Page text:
MSc Environmental Analysis of Terrestrial Systems

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Comments about MSc Environmental Analysis of Terrestrial Systems - At the institution - Sheffield - South Yorkshire

  • Objectives
    Our aims within the programme are as follows: 1. To develop theoretical and practical awareness at an advanced level of the strengths, weaknesses and appropriate usage of field, laboratory and numerical methods in environmental analysis. 2. To provide a sound conceptual basis for the application of these methods in both blue skies and applied environmental research. 3. To provide advanced training in scientific research methods with an emphasis on their application in environmental analysis. 4. To provide training in generic research skills including project design and management, oral and written communication and the use of information technology. 5. To develop a specialised substantive and research knowledge in a selected field of physical geography or environmental science. 6. To prepare students for postgraduate research (PhD) and/or for a variety of research related careers in public, private and voluntary sectors.
  • Entry requirements
    Entry Requirements Good 2:1 or first class Honours degree in geography or a related subject. Applicants whose first language is not English are required to take a suitable test, e.g. IELTS, minimum score 6.5; TOEFL, minimum score 575, plus a score of 4.5 in the Test of written English, or minimum 232 in the computer-based TOEFL.
  • Academic title
    MSc Environmental Analysis of Terrestrial Systems
  • Course description

    Limited departmental bursaries and one-year University bursaries offering either fees and subsistence, or full/partial remission of fees, are available on a competitive basis.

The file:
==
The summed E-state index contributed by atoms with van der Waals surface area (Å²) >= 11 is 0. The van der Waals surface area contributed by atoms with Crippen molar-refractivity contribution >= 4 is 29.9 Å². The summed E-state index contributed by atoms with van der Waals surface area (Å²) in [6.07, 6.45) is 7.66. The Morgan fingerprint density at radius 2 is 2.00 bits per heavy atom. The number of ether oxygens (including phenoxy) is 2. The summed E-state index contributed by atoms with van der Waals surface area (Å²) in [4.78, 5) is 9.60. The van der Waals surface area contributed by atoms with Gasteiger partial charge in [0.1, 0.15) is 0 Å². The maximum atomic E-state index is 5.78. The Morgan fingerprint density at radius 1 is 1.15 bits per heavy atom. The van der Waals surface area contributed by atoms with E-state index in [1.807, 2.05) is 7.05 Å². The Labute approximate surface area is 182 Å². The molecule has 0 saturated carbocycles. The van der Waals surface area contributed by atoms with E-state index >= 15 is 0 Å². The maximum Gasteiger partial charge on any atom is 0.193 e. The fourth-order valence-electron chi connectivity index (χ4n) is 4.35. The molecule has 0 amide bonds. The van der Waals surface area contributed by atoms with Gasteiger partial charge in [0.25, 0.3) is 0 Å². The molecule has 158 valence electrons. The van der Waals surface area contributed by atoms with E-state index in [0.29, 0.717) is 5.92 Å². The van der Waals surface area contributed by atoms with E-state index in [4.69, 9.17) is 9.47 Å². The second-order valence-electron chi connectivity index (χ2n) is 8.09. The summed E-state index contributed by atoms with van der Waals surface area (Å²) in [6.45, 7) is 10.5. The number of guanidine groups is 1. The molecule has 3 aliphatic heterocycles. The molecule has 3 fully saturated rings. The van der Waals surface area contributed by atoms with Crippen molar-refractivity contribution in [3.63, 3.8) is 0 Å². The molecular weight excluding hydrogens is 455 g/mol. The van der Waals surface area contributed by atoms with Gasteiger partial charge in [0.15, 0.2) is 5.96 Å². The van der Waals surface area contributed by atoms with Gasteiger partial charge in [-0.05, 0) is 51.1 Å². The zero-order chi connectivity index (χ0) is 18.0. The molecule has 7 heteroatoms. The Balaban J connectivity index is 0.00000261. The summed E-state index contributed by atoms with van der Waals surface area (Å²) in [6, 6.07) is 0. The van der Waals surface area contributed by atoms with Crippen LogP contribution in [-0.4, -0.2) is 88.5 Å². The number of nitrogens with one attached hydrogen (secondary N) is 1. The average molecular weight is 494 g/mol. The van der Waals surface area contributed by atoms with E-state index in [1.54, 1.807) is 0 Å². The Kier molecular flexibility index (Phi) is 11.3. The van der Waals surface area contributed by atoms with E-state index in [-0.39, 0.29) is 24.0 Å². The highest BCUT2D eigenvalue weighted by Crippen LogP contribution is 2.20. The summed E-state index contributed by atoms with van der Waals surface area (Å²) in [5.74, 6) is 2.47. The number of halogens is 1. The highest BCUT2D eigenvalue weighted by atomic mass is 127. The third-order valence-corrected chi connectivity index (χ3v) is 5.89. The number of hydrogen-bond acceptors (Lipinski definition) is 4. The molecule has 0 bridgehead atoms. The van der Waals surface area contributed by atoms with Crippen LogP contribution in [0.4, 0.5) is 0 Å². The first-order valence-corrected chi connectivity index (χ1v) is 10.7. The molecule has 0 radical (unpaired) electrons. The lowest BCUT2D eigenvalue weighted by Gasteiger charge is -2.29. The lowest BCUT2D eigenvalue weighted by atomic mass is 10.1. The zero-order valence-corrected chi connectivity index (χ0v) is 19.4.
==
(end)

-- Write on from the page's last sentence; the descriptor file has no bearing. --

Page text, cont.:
Course description

    The programme evaluates the range of sediment sources and sinks; the processes that link them; and consequent impacts on hydrologic, geomorphic and ecologic systems. It provides insights into the tools required to understand how landscapes have and continue to develop.

    The course is organised flexibly to target a range of different audiences including continuing geography students, those wishing to embark on a career in environmental assessment and management, those wishing to acquire specific skills before progressing to a PhD, and those wishing to undertake courses relevant to continuing professional development.

    The focus throughout is on a "hands-on" approach, with an emphasis on linking theory to the answering of real environmental problems and questions. Consideration is also given to the dissemination of results in academic and other literatures.

    Course content is strongly influenced by the research interests and expertise of staff in this RAE Grade 5A department.

    Course content

    All MSc and diploma students take modules to the value of 120 credits. MSc students produce a dissertation worth 60 credits. Students taking 60 credits are eligible for a postgraduate certificate.

    Course modules are:

    -Sources to sinks
    -Research Deisgn in Analysis of Terrestrial Systems
    -Environmental Process Fluxes
    -Geochemical Techniques
    -Unlocking the Sedimentary Archive
    -Spatial Techniques in Envoronmental Analysis
    -Guided Project
    -Current Issues in Environmental Analysis

    Teaching, learning and assessment
    Knowledge and understanding is acquired through a series of compulsory modules and delivered primarily through lectures, seminars and field and laboratory classes.

    There is a strong emphasis placed small-group teaching with the students required to prepare for each session through designated preparatory tasks, and on practical, hands-on experience of techniques.

    Independent learning is a key element to developing the independent knowledge and skills, so 120 hours per module are allocated the for assimilation of materials, further reading, completion of practical work and preparation of reports or presentations.

    Skills and other attributes are primarily developed through field classes, laboratory classes and workshops, and individual and group project work.

    A supervisor is allocated to each student for the duration of their dissertation research, and during the guided project module. For students undertaking placements as part of either of these modules, a local supervisor will also be nominated, who will coordinate work with the Sheffield supervisor.

    Assessment of the core knowledge base, skills and other attributes rests upon written coursework, oral presentations, poster presentations and a dissertation

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